You’ll definitely not gonna get bored browsing through our website because you have so much information to deal with and so many thing that you help you understand our project and why not, these could be the foundation of your future work. Make us proud and let us have just a small contribution to your future career. If we haven’t convinced you  yet, you can always browse through a total of 1090 electronoc projects and articles from the main categories: fm transmitters, solar charges for solar panels, battery charges, kits, voltage converters, led, datasheet, and much more. One of interesting projects is the electrical live wire detector. You can see a detailed design for live wire detector. As this one, every project that we bring in front of you is as detailed as possible so you’ll recommended to all your friends who want to become better in electronic science.

Dungeon Delve Challenge

I finally got all the info from my editor and got my art orders written up, and that means it time for a new magazine challenge! What is a magazine challenge? This challenge is being lifted straight from the pages of an upcoming Dungeon Magazine article. Participation in this challenge affords you the opportunity to work on a real life art project, get your work seen by the D&D art directors and editors (and anyone else that is lurking the site), and you also have the possibility of having your work picked for purchase and publication! This time, we're taking on an adventure. Description: An adventurer in a dark dungeon, thrusting lantern ahead into darkness. Character can be just about any race, class, and gender, as long as he or she looks in bad shape-cut, bruised, dirty, hair all stringy and damp from moisture dripping off walls and off ceiling. 

This character is lost in the dungeon and doesn¹t even know whether there is a way out, much less where it would be. I'm looking for a piece that captures the concept of being lost in dangerous territory "behind enemy lines" type of vibe. I will not provide direction on the dungeon. The adventurer could be in a long dark hallway, or a vast dwarven hall under the mountains. The environment should be chosen to support the concept of the illustration. Challenge details: You can enter only one submission; You must submit both a sketch and final on or before the deadline to be eligible; If selected, you will be offered the opportunity to have the piece purchased and published. The fee schedule at which this piece will be paid will be $300, with the standard Wizards of the Coast contract.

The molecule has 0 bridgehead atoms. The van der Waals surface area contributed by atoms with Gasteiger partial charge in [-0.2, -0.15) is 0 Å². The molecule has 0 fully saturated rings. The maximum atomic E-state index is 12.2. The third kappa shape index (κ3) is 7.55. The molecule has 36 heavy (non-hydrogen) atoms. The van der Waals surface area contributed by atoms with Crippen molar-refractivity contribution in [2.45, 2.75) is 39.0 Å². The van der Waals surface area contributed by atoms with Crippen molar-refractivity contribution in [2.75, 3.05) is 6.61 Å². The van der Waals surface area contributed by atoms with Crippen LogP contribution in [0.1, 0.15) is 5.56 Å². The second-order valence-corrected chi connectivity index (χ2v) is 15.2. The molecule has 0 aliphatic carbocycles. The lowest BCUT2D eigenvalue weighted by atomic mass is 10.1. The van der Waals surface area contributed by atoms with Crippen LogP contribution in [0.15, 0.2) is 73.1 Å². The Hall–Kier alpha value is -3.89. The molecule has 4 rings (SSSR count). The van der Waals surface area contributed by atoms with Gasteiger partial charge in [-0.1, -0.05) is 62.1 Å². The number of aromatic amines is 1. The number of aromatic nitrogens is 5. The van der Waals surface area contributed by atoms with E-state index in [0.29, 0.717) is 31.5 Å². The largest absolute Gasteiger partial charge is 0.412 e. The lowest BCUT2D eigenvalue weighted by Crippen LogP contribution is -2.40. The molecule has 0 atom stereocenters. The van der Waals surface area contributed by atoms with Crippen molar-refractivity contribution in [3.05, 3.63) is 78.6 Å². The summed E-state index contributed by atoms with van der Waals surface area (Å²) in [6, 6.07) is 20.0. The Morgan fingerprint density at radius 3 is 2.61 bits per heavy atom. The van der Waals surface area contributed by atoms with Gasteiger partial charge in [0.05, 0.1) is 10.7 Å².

Submissions should be posted in the ArtOrder forums. Why is this a big deal? Well, in the comments of my "Getting Your Second Project" article someone asked if I could talk about someone that impressed me and got a second project. How appropriate of a request! Recently we had the Gotta Have A Hook challenge, and Mathias Kollros one that one. Mathias leveraged a win in that challenge into a published piece. He didn't stop there though. Mathias exceeding the expectations on his next commission as well, and quickly became a go to artist for both D&D and Magic art directors. Unfortunately, I can't showcase any of that work yet...but suffice it to say, Mathias has his foot in the door in a major way. Time will tell what he can do with it over the long hall.